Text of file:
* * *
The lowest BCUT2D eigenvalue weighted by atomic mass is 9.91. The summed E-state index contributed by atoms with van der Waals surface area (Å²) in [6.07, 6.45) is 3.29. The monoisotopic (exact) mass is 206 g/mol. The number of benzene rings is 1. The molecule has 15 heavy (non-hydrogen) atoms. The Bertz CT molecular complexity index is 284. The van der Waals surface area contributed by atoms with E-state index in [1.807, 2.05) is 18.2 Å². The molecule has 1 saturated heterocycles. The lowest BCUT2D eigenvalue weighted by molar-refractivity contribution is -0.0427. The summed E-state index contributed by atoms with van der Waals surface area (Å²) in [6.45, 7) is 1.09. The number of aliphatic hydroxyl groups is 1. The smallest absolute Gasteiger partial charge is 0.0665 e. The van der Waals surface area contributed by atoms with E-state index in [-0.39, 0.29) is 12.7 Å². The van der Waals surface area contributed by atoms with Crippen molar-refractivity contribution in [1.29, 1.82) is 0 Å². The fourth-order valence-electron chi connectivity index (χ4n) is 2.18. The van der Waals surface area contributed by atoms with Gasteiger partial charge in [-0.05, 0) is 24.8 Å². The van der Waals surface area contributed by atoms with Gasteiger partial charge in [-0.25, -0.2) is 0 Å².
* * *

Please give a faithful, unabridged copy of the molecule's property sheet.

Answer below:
The lowest BCUT2D eigenvalue weighted by atomic mass is 9.91. The summed E-state index contributed by atoms with van der Waals surface area (Å²) in [6.07, 6.45) is 3.29. The monoisotopic (exact) mass is 206 g/mol. The number of benzene rings is 1. The molecule has 15 heavy (non-hydrogen) atoms. The Bertz CT molecular complexity index is 284. The van der Waals surface area contributed by atoms with E-state index in [1.807, 2.05) is 18.2 Å². The molecule has 1 saturated heterocycles. The lowest BCUT2D eigenvalue weighted by molar-refractivity contribution is -0.0427. The summed E-state index contributed by atoms with van der Waals surface area (Å²) in [6.45, 7) is 1.09. The number of aliphatic hydroxyl groups is 1. The smallest absolute Gasteiger partial charge is 0.0665 e. The van der Waals surface area contributed by atoms with E-state index in [-0.39, 0.29) is 12.7 Å². The van der Waals surface area contributed by atoms with Crippen molar-refractivity contribution in [1.29, 1.82) is 0 Å². The fourth-order valence-electron chi connectivity index (χ4n) is 2.18. The van der Waals surface area contributed by atoms with Gasteiger partial charge in [-0.05, 0) is 24.8 Å². The van der Waals surface area contributed by atoms with Gasteiger partial charge in [-0.25, -0.2) is 0 Å².